A Nasa spacecraft has begun a search for other planets just like Earth. Previously found worlds outside our own solar system have all been giant balls of gas similar to Jupiter.
Current searches for new worlds are mainly being carried out from ground observatories, including the robotic SuperWASP observatories.
Now, by observing from beyond the atmosphere in the vacuum of space, scientists believe their Deep Impact probe will detect much smaller, rocky planets.
The unmanned spaceprobe is so named because it made a spectacular attack on a comet, called Tempel 1, in July 2005. Its 820 lb missile blew a hole the size of a soccer stadium in its surface, creating a brilliant explosion that could be seen back on Earth.
Deep Impact is now heading for another comet, Hartley 2, after its first choice for a second target was lost. But as it cruises en route, it will aim its onboard telescope at five nearby stars around which giant planets have already been spotted.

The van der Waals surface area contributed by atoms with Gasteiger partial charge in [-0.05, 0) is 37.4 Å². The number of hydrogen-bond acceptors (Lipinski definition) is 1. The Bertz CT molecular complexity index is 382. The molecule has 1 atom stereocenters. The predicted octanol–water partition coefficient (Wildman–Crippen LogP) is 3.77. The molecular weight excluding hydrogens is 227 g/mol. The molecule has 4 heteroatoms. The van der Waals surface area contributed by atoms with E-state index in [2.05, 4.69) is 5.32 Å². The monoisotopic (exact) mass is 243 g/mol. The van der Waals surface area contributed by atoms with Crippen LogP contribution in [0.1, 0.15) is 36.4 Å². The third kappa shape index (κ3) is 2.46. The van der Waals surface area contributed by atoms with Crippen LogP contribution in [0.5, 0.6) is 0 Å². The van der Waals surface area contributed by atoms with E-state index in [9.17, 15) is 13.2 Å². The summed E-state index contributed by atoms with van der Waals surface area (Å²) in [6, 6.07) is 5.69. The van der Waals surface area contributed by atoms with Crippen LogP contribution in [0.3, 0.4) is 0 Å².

The alien worlds were detected as they passed in front of their parent stars, as seen from the ground, causing a tiny dimming of starlight. Analysis of the light showed that they were giant planets with massive atmospheres.
Now Nasa scientists will study these planets’ movements even more closely, watching for changes in their orbits. Such effects will show that there are other planets, possibly as small as the Earth, pulling on their bigger neighbours.
Deep Impact’s extended mission has been labelled Epoxi. Principal investigator Drake Deming of Nasa’s Goddard Space Flight Centre, in Maryland, said: “We’re on the hunt for planets down to the size of Earth, orbiting some of our closest neighbouring stars.”
A European satellite called Corot, launched in December 2006, is also hunting Earth-sized worlds from space.
Picture: Moment Deep Impact blasted a crater in Comet Tempel 1.
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